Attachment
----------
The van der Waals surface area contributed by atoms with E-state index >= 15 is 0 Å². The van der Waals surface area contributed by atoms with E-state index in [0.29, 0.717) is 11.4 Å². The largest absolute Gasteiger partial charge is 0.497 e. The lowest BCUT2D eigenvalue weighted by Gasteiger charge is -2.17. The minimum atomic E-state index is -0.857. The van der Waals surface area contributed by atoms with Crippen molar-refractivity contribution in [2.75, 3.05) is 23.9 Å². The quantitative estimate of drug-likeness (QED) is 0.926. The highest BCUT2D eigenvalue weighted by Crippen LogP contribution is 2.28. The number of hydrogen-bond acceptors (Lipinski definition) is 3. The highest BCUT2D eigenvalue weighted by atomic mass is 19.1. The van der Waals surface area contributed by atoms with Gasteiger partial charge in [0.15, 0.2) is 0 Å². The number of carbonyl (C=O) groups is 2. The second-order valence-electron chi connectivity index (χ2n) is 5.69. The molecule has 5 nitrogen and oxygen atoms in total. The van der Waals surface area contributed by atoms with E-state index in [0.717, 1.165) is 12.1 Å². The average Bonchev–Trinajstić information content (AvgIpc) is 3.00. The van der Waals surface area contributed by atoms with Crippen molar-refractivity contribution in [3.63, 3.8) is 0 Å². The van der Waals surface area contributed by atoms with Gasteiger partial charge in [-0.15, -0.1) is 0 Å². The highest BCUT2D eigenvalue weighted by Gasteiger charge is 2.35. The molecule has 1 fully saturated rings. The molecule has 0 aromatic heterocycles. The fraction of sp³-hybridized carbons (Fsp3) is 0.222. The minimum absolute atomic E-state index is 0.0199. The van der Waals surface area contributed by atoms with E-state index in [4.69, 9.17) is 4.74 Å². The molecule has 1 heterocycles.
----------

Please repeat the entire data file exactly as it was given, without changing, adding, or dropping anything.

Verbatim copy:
The van der Waals surface area contributed by atoms with E-state index >= 15 is 0 Å². The van der Waals surface area contributed by atoms with E-state index in [0.29, 0.717) is 11.4 Å². The largest absolute Gasteiger partial charge is 0.497 e. The lowest BCUT2D eigenvalue weighted by Gasteiger charge is -2.17. The minimum atomic E-state index is -0.857. The van der Waals surface area contributed by atoms with Crippen molar-refractivity contribution in [2.75, 3.05) is 23.9 Å². The quantitative estimate of drug-likeness (QED) is 0.926. The highest BCUT2D eigenvalue weighted by Crippen LogP contribution is 2.28. The number of hydrogen-bond acceptors (Lipinski definition) is 3. The highest BCUT2D eigenvalue weighted by atomic mass is 19.1. The van der Waals surface area contributed by atoms with Gasteiger partial charge in [0.15, 0.2) is 0 Å². The number of carbonyl (C=O) groups is 2. The second-order valence-electron chi connectivity index (χ2n) is 5.69. The molecule has 5 nitrogen and oxygen atoms in total. The van der Waals surface area contributed by atoms with E-state index in [0.717, 1.165) is 12.1 Å². The average Bonchev–Trinajstić information content (AvgIpc) is 3.00. The van der Waals surface area contributed by atoms with Crippen molar-refractivity contribution in [3.63, 3.8) is 0 Å². The van der Waals surface area contributed by atoms with Gasteiger partial charge in [-0.15, -0.1) is 0 Å². The highest BCUT2D eigenvalue weighted by Gasteiger charge is 2.35. The molecule has 1 fully saturated rings. The molecule has 0 aromatic heterocycles. The fraction of sp³-hybridized carbons (Fsp3) is 0.222. The minimum absolute atomic E-state index is 0.0199. The van der Waals surface area contributed by atoms with E-state index in [4.69, 9.17) is 4.74 Å². The molecule has 1 heterocycles.